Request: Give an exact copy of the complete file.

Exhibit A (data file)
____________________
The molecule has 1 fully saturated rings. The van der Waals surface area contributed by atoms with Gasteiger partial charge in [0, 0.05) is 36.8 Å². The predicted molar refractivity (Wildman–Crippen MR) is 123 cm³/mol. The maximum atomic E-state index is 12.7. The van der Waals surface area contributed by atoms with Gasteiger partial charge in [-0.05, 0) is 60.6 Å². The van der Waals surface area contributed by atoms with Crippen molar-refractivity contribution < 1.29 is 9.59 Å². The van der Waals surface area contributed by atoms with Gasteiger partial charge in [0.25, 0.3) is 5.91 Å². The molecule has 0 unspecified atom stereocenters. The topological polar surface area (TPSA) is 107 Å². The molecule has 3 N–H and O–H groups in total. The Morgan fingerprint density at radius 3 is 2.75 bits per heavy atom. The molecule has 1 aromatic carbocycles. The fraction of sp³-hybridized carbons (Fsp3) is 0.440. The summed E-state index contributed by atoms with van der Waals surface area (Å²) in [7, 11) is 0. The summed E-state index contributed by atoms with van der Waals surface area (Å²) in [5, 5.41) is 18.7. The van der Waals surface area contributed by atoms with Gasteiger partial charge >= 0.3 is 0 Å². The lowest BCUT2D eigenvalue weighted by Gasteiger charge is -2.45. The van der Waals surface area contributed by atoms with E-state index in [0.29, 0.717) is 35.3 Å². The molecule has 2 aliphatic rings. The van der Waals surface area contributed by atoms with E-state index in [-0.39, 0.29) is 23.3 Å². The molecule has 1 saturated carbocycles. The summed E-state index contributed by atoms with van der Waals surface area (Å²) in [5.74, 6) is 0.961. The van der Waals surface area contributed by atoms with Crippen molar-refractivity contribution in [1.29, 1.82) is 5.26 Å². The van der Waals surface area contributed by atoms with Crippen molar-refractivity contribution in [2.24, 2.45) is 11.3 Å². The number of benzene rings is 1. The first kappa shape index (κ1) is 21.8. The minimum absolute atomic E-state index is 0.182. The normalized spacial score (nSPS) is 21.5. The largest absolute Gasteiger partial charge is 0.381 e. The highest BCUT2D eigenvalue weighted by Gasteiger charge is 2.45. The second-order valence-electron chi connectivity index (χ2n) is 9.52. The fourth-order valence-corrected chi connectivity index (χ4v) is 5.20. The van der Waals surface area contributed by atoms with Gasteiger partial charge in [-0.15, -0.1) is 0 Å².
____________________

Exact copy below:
The molecule has 1 fully saturated rings. The van der Waals surface area contributed by atoms with Gasteiger partial charge in [0, 0.05) is 36.8 Å². The predicted molar refractivity (Wildman–Crippen MR) is 123 cm³/mol. The maximum atomic E-state index is 12.7. The van der Waals surface area contributed by atoms with Gasteiger partial charge in [-0.05, 0) is 60.6 Å². The van der Waals surface area contributed by atoms with Crippen molar-refractivity contribution < 1.29 is 9.59 Å². The van der Waals surface area contributed by atoms with Gasteiger partial charge in [0.25, 0.3) is 5.91 Å². The molecule has 0 unspecified atom stereocenters. The topological polar surface area (TPSA) is 107 Å². The molecule has 3 N–H and O–H groups in total. The Morgan fingerprint density at radius 3 is 2.75 bits per heavy atom. The molecule has 1 aromatic carbocycles. The fraction of sp³-hybridized carbons (Fsp3) is 0.440. The summed E-state index contributed by atoms with van der Waals surface area (Å²) in [7, 11) is 0. The summed E-state index contributed by atoms with van der Waals surface area (Å²) in [5, 5.41) is 18.7. The van der Waals surface area contributed by atoms with Gasteiger partial charge >= 0.3 is 0 Å². The lowest BCUT2D eigenvalue weighted by Gasteiger charge is -2.45. The van der Waals surface area contributed by atoms with E-state index in [0.29, 0.717) is 35.3 Å². The molecule has 2 aliphatic rings. The van der Waals surface area contributed by atoms with E-state index in [-0.39, 0.29) is 23.3 Å². The molecule has 1 saturated carbocycles. The summed E-state index contributed by atoms with van der Waals surface area (Å²) in [5.74, 6) is 0.961. The van der Waals surface area contributed by atoms with Crippen molar-refractivity contribution in [1.29, 1.82) is 5.26 Å². The van der Waals surface area contributed by atoms with Crippen molar-refractivity contribution in [2.24, 2.45) is 11.3 Å². The number of benzene rings is 1. The first kappa shape index (κ1) is 21.8. The minimum absolute atomic E-state index is 0.182. The normalized spacial score (nSPS) is 21.5. The largest absolute Gasteiger partial charge is 0.381 e. The highest BCUT2D eigenvalue weighted by Gasteiger charge is 2.45. The second-order valence-electron chi connectivity index (χ2n) is 9.52. The fourth-order valence-corrected chi connectivity index (χ4v) is 5.20. The van der Waals surface area contributed by atoms with Gasteiger partial charge in [-0.15, -0.1) is 0 Å².